Among Evangelical Christians, it’s become popular to claim that Jesus’ resurrection can be proved with historical evidence. This is nonsense.
1. There is no evidence for the resurrection outside the Bible. Non-Christian historical references to Jesus don’t occur until about six decades after the time when Biblical scholars think he probably
died. When these non-Christian sources refer to Jesus’ miracles, there’s no reason to see them as anything more than a report of what Christians of the time believed.
2. There is little evidence that the Gospels were written by eyewitnesses, or based directly on eyewitness accounts. Most of what the Bible says about Jesus’ life and supposed resurrection is in the first four books of the New Testament: Matthew, Mark, Luke, and John, (a.k.a. the Gospels). But Biblical scholars now agree these books were originally anonymous, their names added later. The traditional Christian claims about who wrote them is now widely doubted by scholars.
3. This means that the Gospels can’t be trusted as evidence for miracles. Imagine someone trying to convert you to another religion based on the “proof” of the miracles worked by the religion’s
founder... in the form of a handful of anonymous tracts recounting his life. Would you accept that “proof”? Of course not. Among other things, the stories could just be legends.
4.One of Paul’s letters provides evidence that a number of people claimed Jesus had appeared to them after his death. But this isn’t proof of a miracle. The passage is 1st Corinthians 15:3-9, and most Biblical scholars agree it was really written by Paul. But again, would you accept similar evidence in favor of another religion’s miracles? The Mormon church has statements signed by several people attesting to miracles that are supposed to confirm the truth of the Book of the
Mormon, but you probably won’t convert to Mormonism based on that. Also, Paul doesn’t tell us how he knows about all these appearances, so we can’t be confident his report is accurate.
5. Reports that Jesus’ disciples were martyred prove nothing. Reports of the martyrdom of Jesus’ disciples do not occur in this historical record until long after their deaths would have occurred, and accounts sometimes conflict with one another. It could be that most, even all, of these stories are legends. In any case, not only do people sometimes give up their lives for delusions, even outright charlatans have been killed for their claims. Joseph Smith was probably a charlatan, but he died at the hands of a lynch mob. So we can’t rule out deception among Jesus’ followers.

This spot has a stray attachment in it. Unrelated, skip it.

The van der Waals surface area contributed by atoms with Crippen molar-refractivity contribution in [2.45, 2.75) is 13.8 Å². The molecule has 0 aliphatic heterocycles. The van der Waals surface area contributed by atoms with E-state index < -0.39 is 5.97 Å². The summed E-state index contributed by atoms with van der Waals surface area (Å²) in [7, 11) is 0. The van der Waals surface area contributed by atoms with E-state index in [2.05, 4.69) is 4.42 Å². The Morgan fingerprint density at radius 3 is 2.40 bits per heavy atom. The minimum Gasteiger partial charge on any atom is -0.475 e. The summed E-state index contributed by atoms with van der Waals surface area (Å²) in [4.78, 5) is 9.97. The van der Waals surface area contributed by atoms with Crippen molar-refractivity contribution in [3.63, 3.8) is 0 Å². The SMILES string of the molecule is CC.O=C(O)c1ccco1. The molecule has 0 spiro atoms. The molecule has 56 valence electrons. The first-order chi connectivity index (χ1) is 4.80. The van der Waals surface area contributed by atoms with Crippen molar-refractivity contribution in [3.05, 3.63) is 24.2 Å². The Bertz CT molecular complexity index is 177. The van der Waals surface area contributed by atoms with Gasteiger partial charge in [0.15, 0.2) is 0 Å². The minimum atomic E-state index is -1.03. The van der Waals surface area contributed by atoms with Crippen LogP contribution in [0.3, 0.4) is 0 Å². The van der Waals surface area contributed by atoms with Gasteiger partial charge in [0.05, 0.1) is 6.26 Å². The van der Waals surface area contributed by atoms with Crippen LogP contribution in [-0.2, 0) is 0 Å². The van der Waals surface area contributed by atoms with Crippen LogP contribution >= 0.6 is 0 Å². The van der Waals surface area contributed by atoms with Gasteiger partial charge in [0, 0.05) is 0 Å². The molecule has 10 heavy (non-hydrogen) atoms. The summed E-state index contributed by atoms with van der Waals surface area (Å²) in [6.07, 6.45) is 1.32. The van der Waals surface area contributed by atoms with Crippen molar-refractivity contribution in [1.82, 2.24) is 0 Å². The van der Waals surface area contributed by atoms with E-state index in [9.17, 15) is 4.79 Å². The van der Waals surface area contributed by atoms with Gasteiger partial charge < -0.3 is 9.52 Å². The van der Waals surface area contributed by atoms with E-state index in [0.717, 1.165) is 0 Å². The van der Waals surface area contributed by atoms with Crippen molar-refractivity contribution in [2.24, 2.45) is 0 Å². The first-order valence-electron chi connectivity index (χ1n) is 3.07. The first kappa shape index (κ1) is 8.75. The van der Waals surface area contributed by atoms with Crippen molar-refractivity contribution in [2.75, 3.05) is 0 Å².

6. Claims that this or that individual couldn’t possibly have hallucinated are nonsense. Even apparently sane people hallucinate for a wide variety of reasons and under a wide variety of circumstances. We can’t rule this out for people who claimed to have seen the risen Jesus.
7. Even if there were several people in Paul’s day who would have claimed to have all seen the risen Jesus at the same time, their testimony might not have stood up to scrutiny. There have been cases where a group of children have claimed to see the Virgin Mary, and been taken seriously by adults who should have known better. In many of these cases, the children were questioned
individually and their descriptions of what they saw didn’t match, suggesting deception or delusion.
8. That’s it. Part of me thinks that what I’ve said in this one page is all that needs to be said on the subject. But if you want to know how I back up these claims, you can get my book UFOs, Ghosts, and a Rising God: Debunking the Resurrection of Jesus. The book also includes a crash course in New Testament scholarship, discussions of faith healing and Biblical prophecy, and plenty of tidbits about the strange beliefs people have had throughout history. It’s available on Amazon, and there’s more information, including links to reviews, on my website, UncredibleHallq.net.